I love arctic char. It’s a small fish with a bold flavor. It’s no random coincidence that the orange color of its flesh reminds of salmon. Just like trout, arctic char is a member of the salmonid family.
Arctic char is the perfect fish to serve with horseradish sauce. Its strong flavor can hold up to the pungency of the horseradish sauce. Horseradish sauce is a common sauce in Southern German and Austrian cuisine. Besides fish, it is also popular with boiled beef.
Horseradish has a different kind of pungency than chile peppers. It’s similar to mustard, just a lot sharper. You will only need a little bit of horseradish to season the sauce.
It’s very simple to prepare the horseradish sauce. It’s a mixture of milk and fish stock that is thickened with a roux. The horseradish gets mixed in just before serving. It’s up to your taste how much you want to add. You can use fresh or prepared horseradish. They will both yield similar results.
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How to prepare the arctic char
The arctic char gets baked in the oven until cooked through. That way you won’t get a crispy skin but it will, therefore, be very succulent. To enhance the flavor of the fish I like to stuff the cavity with ginger, savory, and lemon.
Fresh savory might be hard to source for you but it is a lovely herb. You can replace it with thyme or just omit it entirely. However, if you can get your hand on fresh savory, you can use it for all kinds of delicious dishes like braised green beans, lentil soup, and pork roast. It makes meals easier to digest and adds a fragrant bitter note to dishes. It’s a must with pulses and grains.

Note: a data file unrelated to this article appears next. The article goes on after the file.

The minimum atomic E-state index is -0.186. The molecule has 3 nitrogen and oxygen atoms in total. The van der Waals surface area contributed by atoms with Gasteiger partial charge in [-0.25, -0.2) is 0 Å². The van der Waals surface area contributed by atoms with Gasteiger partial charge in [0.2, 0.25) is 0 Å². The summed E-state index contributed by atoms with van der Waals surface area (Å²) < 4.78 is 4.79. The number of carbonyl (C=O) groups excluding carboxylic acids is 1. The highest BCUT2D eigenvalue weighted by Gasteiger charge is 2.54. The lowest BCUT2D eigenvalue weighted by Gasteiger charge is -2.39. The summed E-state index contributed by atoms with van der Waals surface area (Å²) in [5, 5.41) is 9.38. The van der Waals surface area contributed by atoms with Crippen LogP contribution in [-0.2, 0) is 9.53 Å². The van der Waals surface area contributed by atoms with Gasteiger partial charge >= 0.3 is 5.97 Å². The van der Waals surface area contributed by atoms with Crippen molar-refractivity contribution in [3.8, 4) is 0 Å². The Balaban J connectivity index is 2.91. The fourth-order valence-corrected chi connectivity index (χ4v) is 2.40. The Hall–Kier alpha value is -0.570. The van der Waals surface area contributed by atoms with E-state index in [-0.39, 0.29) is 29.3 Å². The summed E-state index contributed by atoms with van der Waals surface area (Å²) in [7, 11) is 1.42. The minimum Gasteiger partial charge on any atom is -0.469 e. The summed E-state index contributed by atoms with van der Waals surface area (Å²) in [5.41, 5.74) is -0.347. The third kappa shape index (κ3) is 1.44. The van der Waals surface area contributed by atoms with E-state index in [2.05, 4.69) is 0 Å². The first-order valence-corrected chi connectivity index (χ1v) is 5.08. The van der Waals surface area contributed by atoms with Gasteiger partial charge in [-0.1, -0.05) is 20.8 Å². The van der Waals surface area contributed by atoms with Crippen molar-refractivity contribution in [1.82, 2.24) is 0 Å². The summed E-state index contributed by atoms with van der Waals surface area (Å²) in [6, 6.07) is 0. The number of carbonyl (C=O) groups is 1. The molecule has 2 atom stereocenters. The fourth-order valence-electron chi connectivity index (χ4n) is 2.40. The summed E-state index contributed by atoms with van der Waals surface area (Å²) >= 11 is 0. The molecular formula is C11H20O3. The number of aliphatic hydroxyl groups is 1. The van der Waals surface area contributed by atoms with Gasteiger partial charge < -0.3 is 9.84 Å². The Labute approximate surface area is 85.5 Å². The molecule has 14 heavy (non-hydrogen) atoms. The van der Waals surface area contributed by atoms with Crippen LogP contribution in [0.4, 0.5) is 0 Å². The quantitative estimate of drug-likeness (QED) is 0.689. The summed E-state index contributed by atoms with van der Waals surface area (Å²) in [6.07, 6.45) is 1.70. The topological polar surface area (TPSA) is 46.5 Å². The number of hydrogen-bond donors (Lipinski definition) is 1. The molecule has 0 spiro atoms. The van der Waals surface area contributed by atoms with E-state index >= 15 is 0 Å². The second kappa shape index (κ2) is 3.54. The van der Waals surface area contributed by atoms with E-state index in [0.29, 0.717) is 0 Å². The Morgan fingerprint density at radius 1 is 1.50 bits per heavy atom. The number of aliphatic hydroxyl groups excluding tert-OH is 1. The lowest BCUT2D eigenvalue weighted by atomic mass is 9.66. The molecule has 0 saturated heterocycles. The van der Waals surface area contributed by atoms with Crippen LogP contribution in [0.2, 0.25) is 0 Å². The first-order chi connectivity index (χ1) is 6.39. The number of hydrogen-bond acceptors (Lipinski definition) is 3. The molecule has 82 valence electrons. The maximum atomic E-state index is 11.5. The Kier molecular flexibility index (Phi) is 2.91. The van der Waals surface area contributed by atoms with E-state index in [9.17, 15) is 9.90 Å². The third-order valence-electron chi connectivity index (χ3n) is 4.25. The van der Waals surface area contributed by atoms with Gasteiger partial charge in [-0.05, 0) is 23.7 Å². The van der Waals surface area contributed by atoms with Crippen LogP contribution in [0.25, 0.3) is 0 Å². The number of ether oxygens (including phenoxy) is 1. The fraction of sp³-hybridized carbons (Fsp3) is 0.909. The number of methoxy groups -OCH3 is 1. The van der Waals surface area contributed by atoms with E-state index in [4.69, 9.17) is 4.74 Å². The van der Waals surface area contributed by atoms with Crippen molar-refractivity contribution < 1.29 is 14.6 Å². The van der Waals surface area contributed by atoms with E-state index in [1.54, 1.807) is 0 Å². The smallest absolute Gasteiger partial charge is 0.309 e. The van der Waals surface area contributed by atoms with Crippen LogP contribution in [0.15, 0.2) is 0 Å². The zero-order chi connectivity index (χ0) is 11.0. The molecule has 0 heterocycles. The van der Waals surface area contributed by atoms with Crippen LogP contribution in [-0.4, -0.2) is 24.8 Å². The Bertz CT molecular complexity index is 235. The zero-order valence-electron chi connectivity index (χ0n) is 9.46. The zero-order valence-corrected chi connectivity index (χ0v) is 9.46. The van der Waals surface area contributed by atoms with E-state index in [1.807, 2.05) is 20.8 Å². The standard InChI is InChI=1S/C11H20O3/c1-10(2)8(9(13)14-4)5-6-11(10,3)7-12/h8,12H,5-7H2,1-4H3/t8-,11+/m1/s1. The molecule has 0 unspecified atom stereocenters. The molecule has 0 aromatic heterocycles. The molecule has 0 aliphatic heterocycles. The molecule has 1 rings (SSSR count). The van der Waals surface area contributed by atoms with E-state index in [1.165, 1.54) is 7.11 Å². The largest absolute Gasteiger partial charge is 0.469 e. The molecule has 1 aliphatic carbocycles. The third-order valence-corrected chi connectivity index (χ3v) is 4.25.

One fish is usually enough for two people although I know that a lot of people can eat the fish entirely by themselves. So, always adjust the serving size to your taste. This baked arctic char is best served with boiled jacket potatoes which are lovely to soak up the sauce.
Arctic Char with Horseradish Sauce (‘Saibling mit Meerrettichsoße’)
1-2 tablespoons freshly grated horseradish (or prepared horseradish), to taste
salt, to taste
For the arctic char:
1 arctic char, about 12-14 ounces, cleaned and left whole
salt, to taste
2 tablespoons extra virgin olive oil
1/2 lemon, sliced 1/4-inch thick
3 fresh savory sprigs
1-inch knob of ginger, sliced 1/4-inch thick
Preheat your oven to 390 °F (200 °C).
Prepare the horseradish sauce:
Melt the butter in a medium-sized saucepan over medium heat. Add the flour once the butter has melted and sweat the butter-flour mixture (‘roux’) over medium-low heat for 3-4 minutes until the flour smells slightly nutty but is still pale in color.
Whisk in your milk and fish stock, bit by bit to prevent the sauce from turning lumpy. Add the thyme sprigs and bay leaf to your sauce and bring it up to a boil. Reduce the heat to the lowest setting and let the sauce simmer, uncovered, over the lowest possible heat for about 15 minutes to cook out the raw flour taste.
If the sauce has reduced too much, add some more water or stock. If it is still too thin after 15 minutes, continue reducing it further. Once the sauce has its desired consistency, whisk in the horseradish and salt to taste. Don’t add all the horseradish at once. Taste and adjust the amount that goes into your sauce depending on your preference.
Strain the finished sauce through a fine-mesh sieve to remove the thyme sprigs and bay leaf as well as any remaining lumps. Keep warm.
Prepare the fish:
With a sharp paring knife, score the skin of the char on both sides, 3-4 times on each side, about 1/2-inch deep. Season the char to taste with salt on the outside and inside the cavity. Rub the olive oil all over the char and stuff the cavity with the lemon slices, savory sprigs, and ginger slices. Wrap the fish in aluminum foil and seal tightly.
Bake in the preheated oven for 20-30 minutes or until cooked through. The char is done once the dorsal fin on the back of the fish can easily be pulled out and the meat flakes easily off the bone.
To serve, separate the meat from the bones and spoon a generous amount of sauce on top. Serve together with boiled new potatoes to soak up the excess sauce.
Hi! I'm Tim, a food lover from Germany. On my blog, I share Southern German recipes, the traditional way and with my own little twists. I'm aware that German cuisine is neither trendy nor world-renowned for culinary finesse. But I'd like to prove to you that there's nothing quite as comforting as a creamy bowl of potato soup or some piping hot cheese spätzle right out of the oven.
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